Grumbacher Academy Davy's Gray watercolor tube
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Note how wet the paper is and the deliberate color variations.

Background wash completed

Here it is dry. Not much to it but my idea was to do a faint wash, like a tea stain and then add more mask to add some variation in the sand/pebbles. Not sure how it will work, but it can’t hurt to try.

First layer of background wash

More masking of sand and another layer of wash.

Background wash

Another layer of mask then deepening the background. Starting to come together.

Another layer of wash

Last layer of wash with a handful of Morton’s Table Salt thrown on top.

Watercolor wash

After it dries, notice how the salt has moved the pigment around?

Final background wash of watercolor

After everything has thoroughly dried, time to take the masking fluid off. This is the rubber cement pickup that I have used for decades. Handy to have.

Using rubber cement pick up to remove mask

All the masking has been removed. You can now see the different shades of sand caused by the layers of washes.

Softening the lines

I am using this reference photo of what shells look like on the beach just for general ideas and inspiration.

Reference photo of scattered shells

This took a bit of time but I have painted in rocks and shells across the sand.

Background finished

And next? Well, I haven’t any idea what to do. Each of these turban shells that I look at has different patterns… I think I will just wing it.

Masking the shell area

Here is the first wash of color… I wish I could tell you the colors I used but had Quin Sienna, Quin burnt orange and transparent red oxide on my palette with permanent brown – which is really like a deep, dark sienna. The one that is granulating so wonderfully is the transparent red oxide.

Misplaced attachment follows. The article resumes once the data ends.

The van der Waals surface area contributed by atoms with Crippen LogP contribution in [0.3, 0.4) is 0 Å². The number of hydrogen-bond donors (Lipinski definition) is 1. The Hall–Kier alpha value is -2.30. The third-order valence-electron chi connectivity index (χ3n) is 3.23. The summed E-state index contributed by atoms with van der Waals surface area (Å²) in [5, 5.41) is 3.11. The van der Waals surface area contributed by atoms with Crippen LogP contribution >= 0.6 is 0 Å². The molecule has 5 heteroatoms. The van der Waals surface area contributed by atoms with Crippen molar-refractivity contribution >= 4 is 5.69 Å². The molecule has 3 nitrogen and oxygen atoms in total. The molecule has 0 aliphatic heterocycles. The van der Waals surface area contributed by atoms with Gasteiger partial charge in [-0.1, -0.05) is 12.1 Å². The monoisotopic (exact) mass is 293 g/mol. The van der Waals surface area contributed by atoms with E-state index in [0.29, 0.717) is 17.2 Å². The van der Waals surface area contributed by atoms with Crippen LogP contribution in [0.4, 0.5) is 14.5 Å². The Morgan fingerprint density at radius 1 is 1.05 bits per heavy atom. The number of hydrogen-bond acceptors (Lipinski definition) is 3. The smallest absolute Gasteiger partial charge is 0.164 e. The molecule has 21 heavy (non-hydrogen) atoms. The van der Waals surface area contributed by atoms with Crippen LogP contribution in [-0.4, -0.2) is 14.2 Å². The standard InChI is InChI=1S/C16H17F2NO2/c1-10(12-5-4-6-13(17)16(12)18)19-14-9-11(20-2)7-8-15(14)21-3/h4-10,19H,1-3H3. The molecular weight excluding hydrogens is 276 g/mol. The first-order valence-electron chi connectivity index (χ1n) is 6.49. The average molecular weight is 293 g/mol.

Painting the shell

Layering in a little more color and working out into the rest of the shell. Permanent brown is the darkest dark here. I’ve also added a little Daniel Smith Sodalite – with is a deep granulating blue to deepen a few areas.

Watercolor on paper

Look at the wonderful granulation! I get this by getting the area very wet then dabbing in the color and letting it separate.

Daniel Smith transparent red oxide granulating

Starting to fill in the rest of the shell. I confess, I am totally lost at how I am going to do this but just jumping in and adding color until it looks right.

Painting the remainder of the shell

Adding a little more masking to preserve whites…

Finishing the inside of the shell

I got too involved in this and forgot to take a few photos. I’ve taken the mask off and painted the masked areas with Daniel Smith Iridescent Moonstone. They make a silver but the moonstone is softer.

Daniel Smith Iridescent Moonstone
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The moonstone by itself seemed a little cold and fake so I “dirtied” it up with Daniel Smith Iridescent Copper and a little sienna. On its own, the copper can be really harsh but mixed and added in small quantities, it is wonderful.

Daniel Smith Iridescent Copper
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Check how the color variations work in the pearlescent sections!

Daniel Smith Iridescent copper

A few more touches to the inside of the shell and I am going to call it finished. Not perfect, but not bad!

Finishing touches

And here it is~